heater and boiling
    ink at the nozzle.
    Rapid The actuator is Does not Effectiveness May be
    succession fired in rapid require extra depends used with: IJ01,
    of succession. In drive circuits on substantially IJ02, IJ03, IJ04,
    actuator some the print head upon the IJ05, IJ06, IJ07,
    pulses configurations, this Can be configuration of IJ09, IJ10, IJ11,
    may cause heat readily the ink jet nozzle IJ14, IJ16, IJ20,
    build-up at the controlled and IJ22, IJ23, IJ24,
    nozzle which boils initiated by IJ25, IJ27, IJ28,
    the ink, clearing digital logic IJ29, IJ30, IJ31,
    the nozzle. In other IJ32, IJ33, IJ34,
    situations, it may IJ36, IJ37, IJ38,
    cause sufficient IJ39, IJ40, IJ41,
    vibrations to IJ42, IJ43, IJ44,
    dislodge clogged IJ45
    nozzles.
    Extra Where an actuator A simple Not May be
    power to is not normally solution where suitable where used with: IJ03,
    ink driven to the limit applicable there is a hard IJ09, IJ16, IJ20,
    pushing of its motion, limit to actuator IJ23, IJ24, IJ25,
    actuator nozzle clearing movement IJ27, IJ29, IJ30,
    may be assisted by IJ31, IJ32, IJ39,
    providing an IJ40, IJ41, IJ42,
    enhanced drive IJ43, IJ44, IJ45
    signal to the
    actuator.
    Acoustic An ultrasonic A high High IJ08, IJ13,
    resonance wave is applied to nozzle clearing implementation IJ15, IJ17, IJ18,
    the ink chamber. capability can be cost if system IJ19, IJ21
    This wave is of an achieved does not already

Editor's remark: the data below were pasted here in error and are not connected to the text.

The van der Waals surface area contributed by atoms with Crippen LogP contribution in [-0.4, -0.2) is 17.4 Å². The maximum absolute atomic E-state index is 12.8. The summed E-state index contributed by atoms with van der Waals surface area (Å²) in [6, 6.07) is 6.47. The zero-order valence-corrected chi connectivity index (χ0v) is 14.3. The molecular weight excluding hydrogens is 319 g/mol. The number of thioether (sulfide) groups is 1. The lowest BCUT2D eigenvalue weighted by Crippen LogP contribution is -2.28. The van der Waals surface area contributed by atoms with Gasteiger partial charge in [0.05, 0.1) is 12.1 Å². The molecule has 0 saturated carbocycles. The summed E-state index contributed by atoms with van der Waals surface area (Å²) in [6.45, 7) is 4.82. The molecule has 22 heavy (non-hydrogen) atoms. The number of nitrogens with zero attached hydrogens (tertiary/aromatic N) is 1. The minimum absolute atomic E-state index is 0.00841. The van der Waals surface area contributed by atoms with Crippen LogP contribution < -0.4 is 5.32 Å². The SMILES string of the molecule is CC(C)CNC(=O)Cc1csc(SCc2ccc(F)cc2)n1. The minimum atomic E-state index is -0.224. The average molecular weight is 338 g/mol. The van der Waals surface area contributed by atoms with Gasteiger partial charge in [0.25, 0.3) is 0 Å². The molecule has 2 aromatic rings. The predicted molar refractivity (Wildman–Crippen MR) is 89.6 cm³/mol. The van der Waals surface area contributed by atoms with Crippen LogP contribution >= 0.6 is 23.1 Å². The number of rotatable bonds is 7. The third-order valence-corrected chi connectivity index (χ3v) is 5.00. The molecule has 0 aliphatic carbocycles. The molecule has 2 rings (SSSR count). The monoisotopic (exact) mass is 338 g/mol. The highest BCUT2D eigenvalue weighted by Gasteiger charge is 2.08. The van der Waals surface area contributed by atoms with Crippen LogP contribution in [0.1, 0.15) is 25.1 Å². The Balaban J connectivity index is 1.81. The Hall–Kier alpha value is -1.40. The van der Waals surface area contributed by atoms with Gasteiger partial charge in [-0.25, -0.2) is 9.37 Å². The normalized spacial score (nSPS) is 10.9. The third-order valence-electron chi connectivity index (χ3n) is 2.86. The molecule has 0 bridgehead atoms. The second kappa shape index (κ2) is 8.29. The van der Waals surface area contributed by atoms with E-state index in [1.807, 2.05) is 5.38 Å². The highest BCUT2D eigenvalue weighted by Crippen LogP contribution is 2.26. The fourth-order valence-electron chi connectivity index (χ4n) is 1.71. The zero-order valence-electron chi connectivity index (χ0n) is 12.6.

appropriate May be include an
    amplitude and implemented at acoustic actuator
    frequency to cause very low cost in
    sufficient force at systems which
    the nozzle to clear already include
    blockages. This is acoustic
    easiest to achieve actuators
    if the ultrasonic
    wave is at a
    resonant frequency
    of the ink cavity.
    Nozzle A microfabricated Can clear Accurate Silverbrook,
    clearing plate is pushed severely clogged mechanical EP 0771 658
    plate against the nozzles alignment is A2 and related
    nozzles. The plate required patent
    has a post for Moving applications
    every nozzle. A parts are
    post moves required
    through each There is
    nozzle, displacing risk of damage
    dried ink. to the nozzles
    Accurate
    fabrication is
    required
    Ink The pressure of the May be Requires May be
    pressure ink is temporarily effective where pressure pump used with all IJ
    pulse increased so that other methods or other pressure series ink jets
    ink streams from cannot be used actuator
    all of the nozzles. Expensive
    This may be used Wasteful
    in conjunction of ink
    with actuator
    energizing.
    Print A flexible ‘blade’ Effective Difficult Many ink
    head is wiped across the for planar print to use if print jet systems
    wiper print head surface. head surfaces head surface is
    The blade is Low cost non-planar or
    usually fabricated very fragile
    from a flexible Requires
    polymer, e.g. mechanical parts
    rubber or synthetic Blade can
    elastomer. wear out in high
    volume print
    systems
    Separate A separate heater Can be Fabrication Can be
    ink is provided at the effective where complexity used with many
    boiling nozzle although other nozzle IJ series ink jets
    heater the normal drop clearing methods
    ejection cannot be used
    mechanism does Can be
    not require it. The implemented at
    heaters do not no additional
    require individual cost in some ink
    drive circuits, as jet
    many nozzles can configurations
    be cleared
    simultaneously,
    and no imaging is
    required.
  • [0000]
    NOZZLE PLATE CONSTRUCTION
    Description Advantages Disadvantages Examples
    Electro- A nozzle plate is Fabrication High Hewlett
    formed separately simplicity temperatures and Packard Thermal